What Dosage Should I Take?

For use in treating fibromyalgia or chronic fatigue syndrome, naltrexone is generally given in doses of 4.5 mg or less. Typically, you'll start at 1.5 mg, work up to 3 mg, then increase to 4.5 mg.

Keep in mind that higher doses of naltrexone have not been shown to have the same symptom-reducing effects for fibromyalgia or chronic fatigue syndrome.

What Are the Side Effects of Naltrexone?

While LDN appears to be well-tolerated, known side effects of naltrexone include:

People with kidney disease, which is the loss of kidney functioning, or liver disease, which is when the liver becomes damaged over time, may need to speak with their doctor before starting LDN. Those who are pregnant or breastfeeding should also speak with their doctor before starting this medication.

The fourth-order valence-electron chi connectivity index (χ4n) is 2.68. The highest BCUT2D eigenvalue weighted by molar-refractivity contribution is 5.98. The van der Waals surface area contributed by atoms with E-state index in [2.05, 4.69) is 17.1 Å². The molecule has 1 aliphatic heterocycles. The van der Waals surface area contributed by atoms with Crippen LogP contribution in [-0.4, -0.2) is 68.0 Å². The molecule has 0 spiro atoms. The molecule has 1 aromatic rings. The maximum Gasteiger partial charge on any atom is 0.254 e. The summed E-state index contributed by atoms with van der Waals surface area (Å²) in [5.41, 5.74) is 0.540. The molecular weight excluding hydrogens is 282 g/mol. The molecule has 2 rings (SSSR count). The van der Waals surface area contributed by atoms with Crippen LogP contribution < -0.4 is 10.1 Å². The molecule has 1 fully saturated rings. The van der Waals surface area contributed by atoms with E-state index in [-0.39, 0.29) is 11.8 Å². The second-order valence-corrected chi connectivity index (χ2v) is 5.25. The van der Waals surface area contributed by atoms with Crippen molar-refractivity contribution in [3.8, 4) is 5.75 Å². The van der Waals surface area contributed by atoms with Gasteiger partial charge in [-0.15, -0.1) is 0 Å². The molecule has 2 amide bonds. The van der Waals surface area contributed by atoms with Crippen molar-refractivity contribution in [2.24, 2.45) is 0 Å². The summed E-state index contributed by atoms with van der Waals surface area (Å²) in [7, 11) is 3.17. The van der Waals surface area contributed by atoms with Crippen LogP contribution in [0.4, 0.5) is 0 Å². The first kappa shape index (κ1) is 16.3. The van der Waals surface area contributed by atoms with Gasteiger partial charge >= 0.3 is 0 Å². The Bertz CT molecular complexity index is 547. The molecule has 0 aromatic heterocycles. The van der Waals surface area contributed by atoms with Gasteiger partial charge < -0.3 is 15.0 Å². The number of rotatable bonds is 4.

Recap

Although LDN tends to be well tolerated, some may experience side effects. Those with certain conditions should speak with their doctor before trying this treatment.

How Does LDN Interact With Opioids?

In larger doses, naltrexone is used to help people taper off of opiate painkillers such as Ultram (tramadol) and OxyContin (oxycodone) because it blocks their effect on the brain.

Its effect on opiate use at low doses isn't known yet, but it's considered a bad idea to combine these drugs. Be sure to talk to your healthcare provider about how long you should be off of opioids before starting LDN.

Summary